Rise in crude oil, cocoa and gold prices help boost Ghana trade surplus to $899m

For a country that depends heavily on the exports of its raw materials like crude oil, cocoa and gold, a slight appreciation in the international commodities market is likely to result in improvement in its trade surplus. That was exactly what happened when prices of Ghana’s three main exports, oil, gold and cocoa edged higher, the Bank of Ghana says.

According to the Bank, provisional estimates in the year to March 2019 suggest prices for crude oil edgd higher. It said international benchmark crude oil price rose by 12 per cent in first quarter 2019 to an average of $67.43 per barrel. It notes that supply cuts by the Organisation of the Petroleum Exporting Countries (OPEC), and its allies, including Russia, coupled with oil sanctions on Venezuela and Iran, contributed to the rise in prices.

“On average, prices of gold firmed up by 5,5 per cent to settle at $1,320 per fine fine ounce. This was supported by a marginal retreat in the US dollar and affirmation that the Federal Reserve would stick to its dovish stance on monetary policy,” the Governor of the Bank, Dr. Ernest Addison told journalists  some three weeks ago in Accra.

The Bank indicated that cocoa prices however eased by some 5.1 per cent from the average of $2,199 per tonne traded in January 2019. This, the Bank said was attributed to improving weather outlook in West Africa which has boosted supply expectations of cocoa.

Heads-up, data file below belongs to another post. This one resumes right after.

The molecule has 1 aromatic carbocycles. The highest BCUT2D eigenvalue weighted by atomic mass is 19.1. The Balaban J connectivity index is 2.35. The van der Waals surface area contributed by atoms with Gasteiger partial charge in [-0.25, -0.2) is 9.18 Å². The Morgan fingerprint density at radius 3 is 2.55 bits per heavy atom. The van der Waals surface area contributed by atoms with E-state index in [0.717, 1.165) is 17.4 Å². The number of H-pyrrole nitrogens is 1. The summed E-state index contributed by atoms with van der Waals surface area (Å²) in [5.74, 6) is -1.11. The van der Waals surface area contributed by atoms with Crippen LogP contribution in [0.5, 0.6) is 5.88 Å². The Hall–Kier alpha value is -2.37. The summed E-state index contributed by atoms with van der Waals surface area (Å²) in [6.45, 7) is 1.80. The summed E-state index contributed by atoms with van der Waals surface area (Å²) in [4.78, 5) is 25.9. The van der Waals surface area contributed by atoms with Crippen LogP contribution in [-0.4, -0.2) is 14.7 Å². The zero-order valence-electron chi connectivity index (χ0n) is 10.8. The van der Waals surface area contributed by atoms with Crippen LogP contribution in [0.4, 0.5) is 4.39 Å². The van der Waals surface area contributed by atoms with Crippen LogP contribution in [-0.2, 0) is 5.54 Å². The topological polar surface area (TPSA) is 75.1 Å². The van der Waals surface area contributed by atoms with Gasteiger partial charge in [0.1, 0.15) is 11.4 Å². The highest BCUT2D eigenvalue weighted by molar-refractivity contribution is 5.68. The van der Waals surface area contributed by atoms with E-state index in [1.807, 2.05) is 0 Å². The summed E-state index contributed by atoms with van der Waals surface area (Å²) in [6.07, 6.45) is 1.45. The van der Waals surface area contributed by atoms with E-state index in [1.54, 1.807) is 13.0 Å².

“These price developments, alongside fairly improved production levels, especially in crude oil, translated to a provisional trade surplus of $899.0 million (1.3 per cent of GDP) for the first quarter of 2019, compared with a surplus of $724.5 million (1.1 per cent of GDP) in the same period of last year. This trade surplus translated into a current account surplus of $194.5 million (0.3 per cent of GDP) in the first quarter of 2019. The projected current account surplus for the first quarter of 2019, together with the inflows into the capital and financial account, driven mainly by the March 2019 Eurobond will result in a provisional overall balance of payments surplus of some $3,135.0 million (4.6 per cent of GDP) for the first quarter of 2019. Excluding the proceeds from the Eurobond, the first quarter overall balance surplus is estimated at $449.0 million, compared with a deficit of $614 million (0.9 per cent of GDP) same time in 2018,” Dr. Addison added.

The Bank said its Gross International Reserves (GIR) rose significantly from $7 billion (equivalent to 3.6 months of import cover) at the end of December 2018 to $9.9 billion (equivalent to 5.0 months of import cover) as at end- March 2019, mainly reflecting the Eurobond inflows.

However, provisional fiscal data for January 2019 indicated an overall deficit (on cash basis) of 0.8 per cent of GDP against the target of 0.7 per cent.

“Total revenue and grants amounted to GH¢3.1 billion compared with the programmed target of GH¢3.8 billion, mainly due to shortfalls in international trade taxes. On year-on-year basis, the revenue outturn was up by 14.8 per cent,” the Governor said.

By Emmanuel K. Dogbevi
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